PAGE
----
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Press Release

Federal Indictment Charges 21 Defendants for Violent Drug Distribution Conspiracy Operating in the Cherry Hill Area of Baltimore

For Immediate Release
U.S. Attorney's Office, District of Maryland
Indictment Alleges Violence Including 13 Murders, and 21 Non-Fatal Shootings; “Hillside” Enterprise is Fourth Rival Gang Prosecuted in Cherry Hill

Baltimore, Maryland - A federal grand jury has returned an indictment charging 21 defendants for being part of the Hillside Enterprise, a drug distribution conspiracy which operated for 14 years in the Cherry Hill section of Baltimore. The indictment alleges that member of the Hillside Enterprise committed acts of violence in order to fund their narcotics activities and intimidate others who would interfere with the enterprise. The indictment was returned on September 8, 2016 and unsealed today.  Thirteen defendants are in custody.  Law enforcement is still searching for eight of the defendants.            

The indictment was announced by United States Attorney for the District of Maryland Rod J. Rosenstein; Special Agent in Charge Daniel L. Board, Jr. of the Bureau of Alcohol, Tobacco, Firearms and Explosives - Baltimore Field Division; Commissioner Kevin Davis of the Baltimore Police Department; and Baltimore City State’s Attorney Marilyn J. Mosby.

“The most important thing law enforcement officers can do to stop violence is to make clear that killers will be held accountable,” said U.S. Attorney Rod J. Rosenstein. “Although the only crime charged in this indictment is a drug conspiracy, the allegations include 13 murders and 21 non-fatal shootings. Conspiracy cases are a valuable tool to put violent gangs out of business.”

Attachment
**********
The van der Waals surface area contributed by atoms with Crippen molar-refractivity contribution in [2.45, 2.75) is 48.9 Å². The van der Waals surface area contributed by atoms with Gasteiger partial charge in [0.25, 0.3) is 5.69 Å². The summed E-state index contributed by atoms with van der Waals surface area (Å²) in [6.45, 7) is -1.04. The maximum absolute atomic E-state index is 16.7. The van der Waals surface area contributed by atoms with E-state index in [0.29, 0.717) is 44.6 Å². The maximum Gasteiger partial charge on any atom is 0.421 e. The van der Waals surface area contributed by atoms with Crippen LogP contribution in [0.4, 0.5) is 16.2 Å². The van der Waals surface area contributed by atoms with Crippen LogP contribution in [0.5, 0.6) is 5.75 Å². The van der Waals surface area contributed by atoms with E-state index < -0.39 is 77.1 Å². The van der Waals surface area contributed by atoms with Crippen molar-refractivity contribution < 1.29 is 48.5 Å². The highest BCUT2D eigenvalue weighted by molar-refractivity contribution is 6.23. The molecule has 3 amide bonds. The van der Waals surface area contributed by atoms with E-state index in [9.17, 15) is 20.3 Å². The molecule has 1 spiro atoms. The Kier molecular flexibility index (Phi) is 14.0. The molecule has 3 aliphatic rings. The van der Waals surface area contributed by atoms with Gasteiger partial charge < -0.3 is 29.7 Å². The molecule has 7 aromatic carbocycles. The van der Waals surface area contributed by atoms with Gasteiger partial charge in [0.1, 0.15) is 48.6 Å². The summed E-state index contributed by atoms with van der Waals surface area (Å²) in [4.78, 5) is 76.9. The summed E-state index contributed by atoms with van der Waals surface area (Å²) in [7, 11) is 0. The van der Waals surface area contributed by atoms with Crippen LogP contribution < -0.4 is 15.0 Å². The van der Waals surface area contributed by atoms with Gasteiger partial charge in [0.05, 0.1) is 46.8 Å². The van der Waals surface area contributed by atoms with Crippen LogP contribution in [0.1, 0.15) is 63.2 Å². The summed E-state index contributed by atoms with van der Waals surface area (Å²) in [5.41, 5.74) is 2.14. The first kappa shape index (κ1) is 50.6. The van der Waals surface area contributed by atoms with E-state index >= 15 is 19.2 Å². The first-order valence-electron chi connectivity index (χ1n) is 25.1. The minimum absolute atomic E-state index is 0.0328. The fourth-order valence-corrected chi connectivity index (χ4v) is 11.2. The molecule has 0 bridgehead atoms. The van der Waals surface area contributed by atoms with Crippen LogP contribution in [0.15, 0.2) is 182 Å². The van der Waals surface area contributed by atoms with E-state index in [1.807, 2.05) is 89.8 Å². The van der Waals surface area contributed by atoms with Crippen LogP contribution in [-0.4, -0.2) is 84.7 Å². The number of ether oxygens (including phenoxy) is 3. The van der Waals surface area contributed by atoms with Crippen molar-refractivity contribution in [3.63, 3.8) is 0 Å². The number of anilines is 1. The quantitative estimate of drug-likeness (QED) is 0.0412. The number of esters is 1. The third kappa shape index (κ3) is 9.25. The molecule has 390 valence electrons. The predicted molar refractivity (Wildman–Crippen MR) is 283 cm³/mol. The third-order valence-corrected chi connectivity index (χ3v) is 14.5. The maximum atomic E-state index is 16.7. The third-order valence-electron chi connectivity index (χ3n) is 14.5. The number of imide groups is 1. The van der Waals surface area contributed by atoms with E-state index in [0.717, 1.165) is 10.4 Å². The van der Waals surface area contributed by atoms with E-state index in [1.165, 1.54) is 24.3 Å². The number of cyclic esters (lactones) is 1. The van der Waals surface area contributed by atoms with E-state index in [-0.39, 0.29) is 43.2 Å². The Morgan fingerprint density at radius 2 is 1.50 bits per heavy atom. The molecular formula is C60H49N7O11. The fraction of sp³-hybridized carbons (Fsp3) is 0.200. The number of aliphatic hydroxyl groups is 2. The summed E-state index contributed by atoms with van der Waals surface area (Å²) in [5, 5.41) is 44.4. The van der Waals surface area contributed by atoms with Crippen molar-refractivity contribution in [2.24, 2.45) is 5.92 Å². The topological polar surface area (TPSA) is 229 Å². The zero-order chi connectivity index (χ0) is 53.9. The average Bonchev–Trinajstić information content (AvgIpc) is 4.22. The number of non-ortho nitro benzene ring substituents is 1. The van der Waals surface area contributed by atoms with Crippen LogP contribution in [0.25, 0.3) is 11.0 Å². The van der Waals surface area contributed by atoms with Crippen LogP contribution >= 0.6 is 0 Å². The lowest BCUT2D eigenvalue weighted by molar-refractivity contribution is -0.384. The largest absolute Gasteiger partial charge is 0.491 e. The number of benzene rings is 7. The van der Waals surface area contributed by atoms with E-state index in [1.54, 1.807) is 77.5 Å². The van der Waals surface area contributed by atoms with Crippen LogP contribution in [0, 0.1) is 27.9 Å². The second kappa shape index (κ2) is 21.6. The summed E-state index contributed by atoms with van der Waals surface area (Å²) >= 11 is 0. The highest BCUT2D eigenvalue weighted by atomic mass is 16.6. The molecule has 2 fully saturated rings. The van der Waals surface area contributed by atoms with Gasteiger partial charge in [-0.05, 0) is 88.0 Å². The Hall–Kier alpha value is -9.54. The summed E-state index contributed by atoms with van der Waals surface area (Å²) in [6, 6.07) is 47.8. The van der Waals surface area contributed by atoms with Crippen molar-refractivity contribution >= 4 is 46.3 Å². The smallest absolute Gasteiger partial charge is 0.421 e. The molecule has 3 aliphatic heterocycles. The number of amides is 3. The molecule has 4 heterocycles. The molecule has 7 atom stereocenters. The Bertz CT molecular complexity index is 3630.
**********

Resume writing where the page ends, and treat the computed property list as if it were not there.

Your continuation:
According to the indictment, beginning in at least early 2002, the Hillside Enterprise distributed powder and crack cocaine, heroin, oxycodone and marijuana, primarily in the Cherry Hill Shopping Center, in other locations throughout Cherry Hill, and in west and southwest Baltimore City. The indictment alleges that members of the Hillside Enterprise used the proceeds of their narcotics sales to purchase firearms, to enrich themselves, and to further the activities of the organization, including narcotics trafficking. Hillside members allegedly used residences in and around Cherry Hill to cut and package drugs for distribution, primarily heroin, powder cocaine, and crack. Only trusted members of the Hillside Enterprise were admitted to these locations while the drugs were being prepared for sale. In an effort to distinguish their narcotics, members used colored topped vials or colored the drugs with food coloring.  

The indictment alleges that members of the Hillside Enterprise routinely carried firearms, and committed home invasion and street robberies, and other acts of violence in furtherance of the organization’s activities, including shootings, beatings, murders, and other violence in order to intimidate others who would interfere with their narcotics trafficking.  Acts of violence were also committed to discipline members within the Hillside Enterprise for transgressions, real or perceived, against the conspiracy. According to the indictment, members of the Hillside Enterprise used gang signs to communicate and some had tattoos reflecting their allegiance to the conspiracy.